However, Sarah Teather responded “I will take into account what they say but it is not going to change government policy, because Government policy is formed by Government ministers,” Potentially rendering the whole episode entirely useless in terms of delivering change.

Meanwhile, out on the doorstep, resentment was strife among residents who had voted for Sarah Teather in May 2010. A former Labour supporter who voted for Teather said “I’m quite distraught because what I voted for was totally the opposite to what I got. I didn’t vote for a Tory Government basically and I will definitely be voting Labour next time.”

I imagine many who voted for a Lib Dem MP across the country will be doing the same.

Con Dem government signals shift from ‘Free Schools’ policy, back to BSF-esque programme.

Sarah Teather has in the Willesden and Brent Times pledged that schools will be able to reapply for a new school building with an announcement expected towards the end of the year.

Source: Guardian

The announcement signals a logical realisation that the Labour Party’s Building Schools for the Future programme was the correct route to follow with regards to Education policy. After a poor take up of schools going down the Teather and Gove ‘Free Schools’ route, the money that was there for the BSF scheme, as shown in this letter from Sarah Teather’s permanent secretary at the Education Department (LINK), which hasn’t been taken up by ‘free schools’, is available again for new school buildings.

In the meantime, the embarrassing U-turn dithering and realisation of this, will affect children in Brent now and in the immediate future.

Cllr Mary Arnold – Lib Dem / Tory Coalition Deprives Brent’s Schools of £380 million

The Coalition Government’s recent announcements cancelling Building Schools for the Future capital programmes has deprived Brent schools of  £80m funding allocated last January to rebuild, remodel and expand four secondary schools initially and a further £300m for the remaining secondaries.

This is an enormous setback for the children, teachers and indeed communities who have invested in the plans, been inspired and had their expectations raised by the promise of a 21st century learning environment. And judging by the stories emerging at the recent rally of parents, schoolchildren and unions to lobby MPs at Westminster, this is the tip of the iceberg across the country. It means that children will be taught in buildings not fit for purpose and in larger classes as there will not be enough school places for Brent’s children, as a result.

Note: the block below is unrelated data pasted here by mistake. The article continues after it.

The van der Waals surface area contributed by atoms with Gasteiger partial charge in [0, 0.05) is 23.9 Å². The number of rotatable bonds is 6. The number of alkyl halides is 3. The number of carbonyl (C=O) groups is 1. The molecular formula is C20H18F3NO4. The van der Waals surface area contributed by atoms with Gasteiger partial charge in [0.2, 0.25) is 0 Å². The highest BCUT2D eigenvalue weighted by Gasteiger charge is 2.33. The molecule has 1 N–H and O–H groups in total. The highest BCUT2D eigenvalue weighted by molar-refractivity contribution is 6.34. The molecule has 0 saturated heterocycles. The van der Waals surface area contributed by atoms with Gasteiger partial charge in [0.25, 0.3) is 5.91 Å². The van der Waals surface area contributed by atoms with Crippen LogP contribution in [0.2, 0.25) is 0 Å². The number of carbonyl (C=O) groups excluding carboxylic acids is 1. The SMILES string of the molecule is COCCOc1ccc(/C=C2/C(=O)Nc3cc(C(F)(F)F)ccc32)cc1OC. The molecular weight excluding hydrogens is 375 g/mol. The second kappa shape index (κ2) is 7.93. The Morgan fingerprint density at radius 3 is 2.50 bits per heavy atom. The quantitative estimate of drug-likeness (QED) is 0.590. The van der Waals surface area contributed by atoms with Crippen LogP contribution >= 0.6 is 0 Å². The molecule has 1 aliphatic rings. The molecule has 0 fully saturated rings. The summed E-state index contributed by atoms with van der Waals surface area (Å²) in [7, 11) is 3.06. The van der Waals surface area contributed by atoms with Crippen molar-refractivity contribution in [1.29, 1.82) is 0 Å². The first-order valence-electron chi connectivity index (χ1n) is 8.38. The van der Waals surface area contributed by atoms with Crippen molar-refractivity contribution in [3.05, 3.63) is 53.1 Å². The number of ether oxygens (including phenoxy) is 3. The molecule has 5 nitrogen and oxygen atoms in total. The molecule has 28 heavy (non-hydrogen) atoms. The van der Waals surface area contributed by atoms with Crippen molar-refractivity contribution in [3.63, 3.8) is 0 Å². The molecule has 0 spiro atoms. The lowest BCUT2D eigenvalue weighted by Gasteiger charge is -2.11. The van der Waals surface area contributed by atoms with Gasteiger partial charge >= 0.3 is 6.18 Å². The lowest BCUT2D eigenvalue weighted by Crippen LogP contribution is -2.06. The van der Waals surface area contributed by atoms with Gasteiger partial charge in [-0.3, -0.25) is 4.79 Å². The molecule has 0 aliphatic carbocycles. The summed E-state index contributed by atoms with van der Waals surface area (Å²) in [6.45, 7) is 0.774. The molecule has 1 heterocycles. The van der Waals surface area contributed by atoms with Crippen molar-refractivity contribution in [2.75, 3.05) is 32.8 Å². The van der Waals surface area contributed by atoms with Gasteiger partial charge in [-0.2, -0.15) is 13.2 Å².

Over the last 13 years, Labour invested in Brent’s schools, year-on-year, producing higher standards with results above the national average and narrowing the achievement gap. Fewer schools have been in special measures and more children have stayed in education or training including apprenticeships. But instead of building on success, the Lib Dem/Tory government has put all this is at stake with no alternatives for capital investment as it rushes through the Academies Bill inviting schools to opt out of local authority control.

This coalition government option is initially for ‘outstanding’ schools in contrast to the original model, meaning that schools already doing well could opt to attract additional funds from local authority central services leaving less to support Brent’s family of schools. These new ‘academies’ would not be accountable to the local authority (and taxpayer) and there is concern whether their admissions criteria would be subject to its approval. As the school year ends in a policy vacuum, it is important to thank teachers in recognition of their enormous contribution and to collaborate in the interests of all Brent’s children in the future.

Cllr Mary Arnold

Labour Councillor for Kilburn Ward and

Lead Member for Children and Families

Why David Cameron is wrong on teacher recruitment

David Cameron has recently stressed that making teaching a profession that attracts the academically elite is the way forward for our education system –  LINK

Firstly, under what the Tory leader is proposing, we would see an influx of individuals who join the profession as a short term measure to pay off a student loan and to reap the financial benefits, not people who have a desired career in the teaching profession.

I don’t believe that making teaching ‘brazingly elitist’ is the way forward. Where David Cameron is right is when he says that “the quality of a teacher is the single most important factor in a child’s educational progress.” However, where we disagree will be on the type of quality; academic or the ability to interact with children effectively.

An individual who has earned a first class degree at Oxford or Cambridge may not necessarily be equipped to control a classroom of over 20 children. Maybe the more qualified have picked up a stronger depth of knowledge. However, what use is this knowledge in a classroom if they are unable to impart this knowledge to a classroom effectively?

Instead teachers should be recruited from a broad range of criteria depending on multiple attributes and not just the grades that they acquired at University.